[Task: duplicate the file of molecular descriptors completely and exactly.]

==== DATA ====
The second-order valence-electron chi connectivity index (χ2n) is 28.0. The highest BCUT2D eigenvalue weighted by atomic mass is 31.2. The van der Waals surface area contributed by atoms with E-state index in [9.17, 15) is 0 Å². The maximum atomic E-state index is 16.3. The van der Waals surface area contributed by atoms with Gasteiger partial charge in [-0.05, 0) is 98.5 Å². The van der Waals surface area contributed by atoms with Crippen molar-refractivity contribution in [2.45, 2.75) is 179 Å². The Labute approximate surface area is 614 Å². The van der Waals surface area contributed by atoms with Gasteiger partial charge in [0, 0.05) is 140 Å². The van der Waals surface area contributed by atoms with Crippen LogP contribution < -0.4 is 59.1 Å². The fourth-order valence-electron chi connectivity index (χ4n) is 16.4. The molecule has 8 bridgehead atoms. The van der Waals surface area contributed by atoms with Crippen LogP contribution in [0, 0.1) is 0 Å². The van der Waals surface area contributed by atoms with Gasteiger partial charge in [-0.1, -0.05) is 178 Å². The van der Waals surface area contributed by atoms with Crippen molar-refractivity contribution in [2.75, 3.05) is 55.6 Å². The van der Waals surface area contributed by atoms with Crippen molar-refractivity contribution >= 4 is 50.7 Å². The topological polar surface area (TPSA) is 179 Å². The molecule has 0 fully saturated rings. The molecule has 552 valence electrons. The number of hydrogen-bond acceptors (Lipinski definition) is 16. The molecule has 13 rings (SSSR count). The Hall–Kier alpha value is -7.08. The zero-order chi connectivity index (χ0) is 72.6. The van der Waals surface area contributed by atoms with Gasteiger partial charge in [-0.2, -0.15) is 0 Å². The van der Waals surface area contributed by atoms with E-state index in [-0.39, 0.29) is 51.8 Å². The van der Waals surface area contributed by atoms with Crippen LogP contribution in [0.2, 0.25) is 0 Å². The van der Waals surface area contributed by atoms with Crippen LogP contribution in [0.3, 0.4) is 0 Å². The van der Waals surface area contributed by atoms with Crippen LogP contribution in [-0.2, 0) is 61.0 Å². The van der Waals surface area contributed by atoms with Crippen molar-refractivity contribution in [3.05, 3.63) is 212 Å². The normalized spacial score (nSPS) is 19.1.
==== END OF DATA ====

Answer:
The second-order valence-electron chi connectivity index (χ2n) is 28.0. The highest BCUT2D eigenvalue weighted by atomic mass is 31.2. The van der Waals surface area contributed by atoms with E-state index in [9.17, 15) is 0 Å². The maximum atomic E-state index is 16.3. The van der Waals surface area contributed by atoms with Gasteiger partial charge in [-0.05, 0) is 98.5 Å². The van der Waals surface area contributed by atoms with Crippen molar-refractivity contribution in [2.45, 2.75) is 179 Å². The Labute approximate surface area is 614 Å². The van der Waals surface area contributed by atoms with Gasteiger partial charge in [0, 0.05) is 140 Å². The van der Waals surface area contributed by atoms with Crippen LogP contribution < -0.4 is 59.1 Å². The fourth-order valence-electron chi connectivity index (χ4n) is 16.4. The molecule has 8 bridgehead atoms. The van der Waals surface area contributed by atoms with Crippen LogP contribution in [0, 0.1) is 0 Å². The van der Waals surface area contributed by atoms with Gasteiger partial charge in [-0.1, -0.05) is 178 Å². The van der Waals surface area contributed by atoms with Crippen molar-refractivity contribution in [2.75, 3.05) is 55.6 Å². The van der Waals surface area contributed by atoms with Crippen molar-refractivity contribution >= 4 is 50.7 Å². The topological polar surface area (TPSA) is 179 Å². The molecule has 0 fully saturated rings. The molecule has 552 valence electrons. The number of hydrogen-bond acceptors (Lipinski definition) is 16. The molecule has 13 rings (SSSR count). The Hall–Kier alpha value is -7.08. The zero-order chi connectivity index (χ0) is 72.6. The van der Waals surface area contributed by atoms with Gasteiger partial charge in [-0.2, -0.15) is 0 Å². The van der Waals surface area contributed by atoms with E-state index in [-0.39, 0.29) is 51.8 Å². The van der Waals surface area contributed by atoms with Crippen LogP contribution in [0.2, 0.25) is 0 Å². The van der Waals surface area contributed by atoms with Crippen LogP contribution in [0.3, 0.4) is 0 Å². The van der Waals surface area contributed by atoms with Crippen LogP contribution in [-0.2, 0) is 61.0 Å². The van der Waals surface area contributed by atoms with Crippen molar-refractivity contribution in [3.05, 3.63) is 212 Å². The normalized spacial score (nSPS) is 19.1.